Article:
‘Avengers & X-Men: Axis’ fails to serve as Marvel Comics’ next big crossover event

By Jack Nichols

(Kirk McKoy/Los Angeles Times/MCT)
(Kirk McKoy/Los Angeles Times/MCT)

Coming after the horrific aftermath of Marvel’s last tie-in series, “Original Sin,” many readers hoped “Avengers & X-Men: Axis” would redeem the company’s reputation. With a nine-part main series, 10 tie-ins to ongoing titles and the introduction of three series specific to this event, “Axis” had the potential to be a Marvel phenomenon that would set the company apart from other major comic producers. Unfortunately, it tries to juggle too many characters and forgets to focus attention on a strong story line.

“Axis” is built off of a strong premise promising a unique team-up of the X-Men and the Avengers in order to combat an overpowered enemy. Straight out of Captain America’s World War II endeavors, the Red Skull takes the stage as the main villain. But there’s an interesting twist: Red Skull has acquired the telepathic powers of Charles Xavier, morphing him into the unstoppable force, Onslaught. In order to defeat this omnipotent foe, an enormous number of superheroes, anti-heroes, vigilantes and villains are thrown into the fray.

Rick Remender, the writer of “Axis,” was given the daunting task of introducing each of these characters in a very limited number of issues. Through the first three issues, which comprise the first chapter of the series, Remender attempts to establish a plot line in addition to integrating 30 new characters into the event. “Axis” issues one through three fail to properly introduce the main characters and witnesses many of them falling into stereotypical cameos instead of properly developing throughout the story. The plot also falls short as it appears the comic can’t seem to take itself seriously.

Remender’s attempts at humor undercut the dramatic tension struck between the heroes and Onslaught. Thus far, Axis has adopted an emotionless story with no reason to attract collectors to continue reading. The flat story line is especially disappointing as the reader can clearly see the potential of the event. Within reach is an amazing story worthy of being Marvel’s “big event.” Readers can only hope Remender will improve his story over the next few issues.

The weaknesses of the series are not limited to character development and plot failures. The typically talented Joe Kubert doesn’t impress the audience with his artwork in the first two issues. With a premise of such magnitude an artist needs to provide visuals of an equal magnitude. Kubert’s artwork varies from decent to simply sloppy on a panel-to-panel basis. With no true consistency of artistic merit, his talent is not clearly shown and the event suffers dearly for it.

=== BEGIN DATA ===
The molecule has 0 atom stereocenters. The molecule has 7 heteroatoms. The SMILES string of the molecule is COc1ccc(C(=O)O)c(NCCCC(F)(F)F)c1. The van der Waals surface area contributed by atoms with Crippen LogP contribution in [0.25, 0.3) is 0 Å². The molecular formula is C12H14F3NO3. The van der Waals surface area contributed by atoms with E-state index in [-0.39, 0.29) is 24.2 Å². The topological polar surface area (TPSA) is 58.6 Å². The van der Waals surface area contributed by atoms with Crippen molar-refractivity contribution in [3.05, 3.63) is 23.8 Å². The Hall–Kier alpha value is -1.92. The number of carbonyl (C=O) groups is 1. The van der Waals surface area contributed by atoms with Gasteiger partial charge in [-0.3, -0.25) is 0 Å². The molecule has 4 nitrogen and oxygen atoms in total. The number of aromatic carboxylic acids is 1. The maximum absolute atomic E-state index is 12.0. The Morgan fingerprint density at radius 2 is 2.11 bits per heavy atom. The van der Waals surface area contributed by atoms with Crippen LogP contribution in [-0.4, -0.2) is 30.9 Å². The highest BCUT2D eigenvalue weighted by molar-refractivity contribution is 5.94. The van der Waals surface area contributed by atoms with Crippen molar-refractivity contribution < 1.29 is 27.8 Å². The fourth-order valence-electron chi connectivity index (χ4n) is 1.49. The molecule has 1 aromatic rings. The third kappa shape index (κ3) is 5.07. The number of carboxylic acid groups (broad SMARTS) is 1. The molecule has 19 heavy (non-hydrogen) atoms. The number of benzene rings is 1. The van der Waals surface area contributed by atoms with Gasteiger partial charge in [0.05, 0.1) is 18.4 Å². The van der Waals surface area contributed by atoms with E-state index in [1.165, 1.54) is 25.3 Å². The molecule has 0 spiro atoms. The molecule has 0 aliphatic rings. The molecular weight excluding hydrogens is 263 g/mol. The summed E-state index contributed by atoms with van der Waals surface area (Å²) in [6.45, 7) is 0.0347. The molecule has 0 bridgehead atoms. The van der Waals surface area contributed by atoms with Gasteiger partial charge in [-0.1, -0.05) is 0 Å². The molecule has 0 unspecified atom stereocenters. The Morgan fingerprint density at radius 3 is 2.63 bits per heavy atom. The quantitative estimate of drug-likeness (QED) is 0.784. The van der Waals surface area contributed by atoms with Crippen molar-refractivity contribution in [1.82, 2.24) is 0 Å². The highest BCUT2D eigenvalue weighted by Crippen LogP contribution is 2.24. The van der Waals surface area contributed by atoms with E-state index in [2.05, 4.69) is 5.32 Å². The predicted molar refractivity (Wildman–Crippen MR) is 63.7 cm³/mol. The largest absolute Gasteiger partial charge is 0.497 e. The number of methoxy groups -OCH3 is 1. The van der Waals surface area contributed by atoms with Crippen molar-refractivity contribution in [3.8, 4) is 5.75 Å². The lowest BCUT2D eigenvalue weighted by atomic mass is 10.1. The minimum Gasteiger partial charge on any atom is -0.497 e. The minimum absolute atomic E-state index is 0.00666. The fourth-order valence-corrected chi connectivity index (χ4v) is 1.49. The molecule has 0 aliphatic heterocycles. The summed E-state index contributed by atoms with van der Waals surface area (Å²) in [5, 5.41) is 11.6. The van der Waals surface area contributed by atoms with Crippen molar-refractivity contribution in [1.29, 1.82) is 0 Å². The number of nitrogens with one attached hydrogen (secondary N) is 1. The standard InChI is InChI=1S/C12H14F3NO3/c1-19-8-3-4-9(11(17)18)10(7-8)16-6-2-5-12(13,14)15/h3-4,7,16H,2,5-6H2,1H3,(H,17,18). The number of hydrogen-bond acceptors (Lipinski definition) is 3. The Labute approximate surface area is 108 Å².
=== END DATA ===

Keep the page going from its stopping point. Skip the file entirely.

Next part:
With all of these downfalls in the main series, “Axis” is still able to promise readers that Marvel’s “big event” is not a total failure. So far, the crossover titles have garnered incredible reviews. The ongoing series of Uncanny Avengers, Magneto, Loki and Deadpool have used the main plot of “Axis” within their titles. Weaving the plot into the comics seamlessly, the respective writers of the other Marvel titles have helped to redeem the downward spiraling event. Unfortunately, in order to understand the plots of the crossover titles, it is necessary to drudge through the main story arc of “Axis.”

In a fortunate turn of events, Axis’ minor story arcs have also served to slightly redeem its shortcomings. “Axis: Hobgoblin” introduced readers to a completely new take on a villain that could have only been accomplished as part of the Axis event. Hopefully this trend continues with the other two minor story arcs: “Axis: Carnage” and “Axis: Revolutions.”

Overall, “Avengers” and “X-Men: Axis” does nothing to distinguish itself from Marvel’s other failing attempts at crossover series. Instead, “Axis” plays into the event fatigue recorded by many comic enthusiasts. The first chapter of “Axis” spends too long attempting to set up a story with the proper amount of characters that the reader quickly grows bored with the lack of plot development. The plot falls as flat as the artwork itself, which fails to redeem the title in any manner. The only positive aspects of this event lie in the crossover titles and the minor story arcs. Marvel’s “big event” falls short of its goal due to poor writing and visuals provided by two of the most talented minds in the comic industry.

Jack Nichols can be reached at [email protected]